Bug 35211 - SVG should support full-scene antialiasing
: SVG should support full-scene antialiasing
Status: UNCONFIRMED
: WebKit
SVG
: 528+ (Nightly build)
: Macintosh Intel Mac OS X 10.6
: P2 Normal
Assigned To:
: http://graphics.stanford.edu/~mbostoc...
:
:
:
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Reported: 2010-02-21 03:08 PST by
Modified: 2012-11-30 08:10 PST (History)


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Description From 2010-02-21 03:08:03 PST
WebKit's current implementation of SVG appears to antialias shapes individually as they are drawn. Although this produces adequate results in simple SVG images, it quickly introduces jaggies and bleeding when an image has many shapes with subpixel positions. To eliminate these artifacts, full-scene antialiasing (FSAA) is needed (e.g., GL_MULTISAMPLE in OpenGL). FSAA avoids background color bleeding between contiguous shapes.

The referenced URL shows a simple example of background color bleeding. Four hundred 1/2-pixel wide <rect> elements are drawn adjacent. These rects are opaque, and the text underneath should not be visible. (The text would be hidden if shape-rendering="crispEdges".) However, since the rects are individually antialiased, they are drawn partially transparent.
------- Comment #1 From 2010-07-06 12:56:11 PST -------
What section of the SVG 1.1 or 1.2 spec covers this?
------- Comment #2 From 2010-08-16 16:43:25 PST -------
Antialiasing is not a requirement of the spec (at least, as of 1.1). So whether the antialiasing should be full-scene is not a formal requirement, either, but a practical necessity for high-quality rendering.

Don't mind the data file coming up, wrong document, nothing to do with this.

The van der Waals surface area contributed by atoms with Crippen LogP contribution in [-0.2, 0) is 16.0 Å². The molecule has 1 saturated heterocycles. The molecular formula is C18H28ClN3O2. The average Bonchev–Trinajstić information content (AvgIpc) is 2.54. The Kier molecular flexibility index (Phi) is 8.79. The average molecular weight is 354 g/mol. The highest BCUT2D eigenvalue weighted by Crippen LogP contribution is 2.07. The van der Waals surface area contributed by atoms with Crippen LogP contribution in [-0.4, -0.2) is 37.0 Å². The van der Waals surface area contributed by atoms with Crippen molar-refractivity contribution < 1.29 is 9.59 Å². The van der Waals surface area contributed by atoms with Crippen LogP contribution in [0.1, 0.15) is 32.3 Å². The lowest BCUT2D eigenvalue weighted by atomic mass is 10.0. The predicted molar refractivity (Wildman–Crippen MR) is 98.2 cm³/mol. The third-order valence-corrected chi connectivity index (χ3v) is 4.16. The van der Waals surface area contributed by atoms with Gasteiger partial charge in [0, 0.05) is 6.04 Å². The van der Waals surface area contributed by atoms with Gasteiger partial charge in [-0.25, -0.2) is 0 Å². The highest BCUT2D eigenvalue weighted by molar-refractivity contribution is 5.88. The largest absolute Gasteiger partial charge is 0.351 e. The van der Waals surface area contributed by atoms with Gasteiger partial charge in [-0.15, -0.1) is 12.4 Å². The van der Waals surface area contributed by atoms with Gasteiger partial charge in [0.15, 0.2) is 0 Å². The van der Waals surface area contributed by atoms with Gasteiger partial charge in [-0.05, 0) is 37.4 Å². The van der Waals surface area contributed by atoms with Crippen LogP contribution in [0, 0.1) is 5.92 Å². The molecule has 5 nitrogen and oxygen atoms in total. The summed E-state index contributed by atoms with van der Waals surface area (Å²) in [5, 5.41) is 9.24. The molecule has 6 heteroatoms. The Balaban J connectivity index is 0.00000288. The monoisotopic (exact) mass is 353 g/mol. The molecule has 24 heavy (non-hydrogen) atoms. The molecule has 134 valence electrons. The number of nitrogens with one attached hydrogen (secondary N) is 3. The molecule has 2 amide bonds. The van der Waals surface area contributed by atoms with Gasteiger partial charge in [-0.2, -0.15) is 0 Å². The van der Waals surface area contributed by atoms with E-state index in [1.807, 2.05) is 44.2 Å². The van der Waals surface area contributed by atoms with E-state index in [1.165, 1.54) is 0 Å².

Specifically the spec says in section G.7:

"""
Although anti-aliasing support is not a strict requirement for a Conforming SVG Viewer, it is highly
recommended for display devices. Lack of anti-aliasing support will generally result in poor results on
display devices.
"""
------- Comment #3 From 2010-08-16 22:39:50 PST -------
I'm not sure how you do FSAA with a graphics library like CoreGraphics:
http://developer.apple.com/mac/library/documentation/GraphicsImaging/Conceptual/drawingwithquartz2d/Introduction/Introduction.html
Maybe you draw the whole scene non-antialiased and then have some anitaliasing pass?

Despite having written much of our SVG implementation, I really know very little about graphics.  If someone would like to point me towards the right approach/calls in CG or Skia or Cairo, or any other 2d graphics library, I could comment more on the feasibility of wiring this into our SVG implementation.

How does FSAA interact with repaint?

Are 2d drawing APIs expected to maintain some sort of scenegraph under the covers in order to remember the paint order? (Maybe that doesn't matter for antialiasing?)

How would we expose something like this to <canvas>  Wouldn't it want a way to do FSAA as well?
------- Comment #4 From 2010-08-17 14:28:06 PST -------
Disclaimer: while I know some 3D graphics, I don't know as much as I should about how multisample antialiasing works.

My understanding is that when doing full-scene antialiasing via multisampling, the graphics card maintains multiple samples per pixel, specifically of triangles which overlap that pixel. When the rendered output is to be drawn to the screen, the multiple samples are resolved (averaged?) down into a single color per pixel.